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Screw Gauge

  1. May 6, 2006 #1
    In a screw gauge, the pitch is defined as the distance travelled in one rotation. Is it also equal to the length of one main scale division?
    If the length of one main scale division is not given, then can we take it to be equal to the pitch? Or do we take it as equal to some other default value.
  2. jcsd
  3. May 6, 2006 #2


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    The pitch can also be thought of as the distance from peak to peak or crest to crest of adjacent threads. Now, when you say "one main scale division" what kind of thread gauge are you referring? I am used to seeing the types of gauges that you physically hold against a fastener to compare the thread engagement (similar to attached pics). What scale are you referring? It also helps to know what kind of screw thread type you are referring to.

    http://www.mcfeelys.com/images/prodimages/dg-0014.jpg [Broken]
    Last edited by a moderator: May 2, 2017
  4. May 6, 2006 #3

    hey i m talkin bout dis type of screw gauge.

    Attached Files:

  5. May 6, 2006 #4
    What is a 'main scale division' ? The pitch is the measured distance between two consecutive threads for a single threaded screw. Is that what you are asking?
    Last edited: May 6, 2006
  6. May 6, 2006 #5

    The screw gauge wich I m talkin bout (image attached) has a circular scale and a main scale. By main scale division I mean the distance between two marks on a main scale.
  7. May 6, 2006 #6
    I can't view your image yet. Pending approval.
  8. Feb 21, 2010 #7
    I guess, your are right. Ridges of helix around a cylinder( as in screws) can give a linear movement for rotational movement. But, I am not sure about the magnitude of linear displacement for one complete revolution. I think it depends on the screw gauge. I will search for any generality or standard in the manufactures and comment again. Please oblige.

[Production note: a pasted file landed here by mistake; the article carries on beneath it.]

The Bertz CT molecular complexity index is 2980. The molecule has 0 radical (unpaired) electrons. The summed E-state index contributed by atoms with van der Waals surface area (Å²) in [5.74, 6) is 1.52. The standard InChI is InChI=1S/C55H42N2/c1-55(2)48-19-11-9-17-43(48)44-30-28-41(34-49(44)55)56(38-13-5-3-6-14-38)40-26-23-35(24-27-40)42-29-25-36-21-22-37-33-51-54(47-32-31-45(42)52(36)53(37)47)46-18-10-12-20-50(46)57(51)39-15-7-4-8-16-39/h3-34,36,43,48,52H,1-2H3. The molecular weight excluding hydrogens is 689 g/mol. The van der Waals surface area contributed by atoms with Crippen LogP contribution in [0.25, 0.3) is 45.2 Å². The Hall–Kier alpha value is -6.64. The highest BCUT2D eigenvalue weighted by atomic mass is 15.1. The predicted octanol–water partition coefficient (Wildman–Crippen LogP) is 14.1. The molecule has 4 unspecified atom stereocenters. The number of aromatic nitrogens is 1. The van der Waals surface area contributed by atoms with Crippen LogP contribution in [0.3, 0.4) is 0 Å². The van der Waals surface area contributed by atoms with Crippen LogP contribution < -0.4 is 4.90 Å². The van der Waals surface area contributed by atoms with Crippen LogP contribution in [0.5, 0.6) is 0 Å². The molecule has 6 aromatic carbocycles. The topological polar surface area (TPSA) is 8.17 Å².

9. Feb 22, 2010 #8


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    What you have is a micrometer screw gauge, or just plain micrometer (as opposed to screw or thread gauge, which usually refers to the thing that FredGarvin posted):

    If I understand your question correctly, then the main scale (and the Vernier as well) indicate the length of the jaw opening, and not the distance travelled--that's left up to you and/or your calculator, though I imagine that the digital ones (and probably some higher end mechanical ones) have this ability.

    EDIT: I totally didn't answer your question (I'm posting this from my iPhone and couldn't see your original post). I'm not sure if my answer holds in general, but for all the ones I've seen, if there's a Vernier scale then the divisions on the main scale will be the pitch, since it takes one rotation of the dial to wrap the Vernier scale around and move from one division to the next.
    Last edited: Feb 22, 2010
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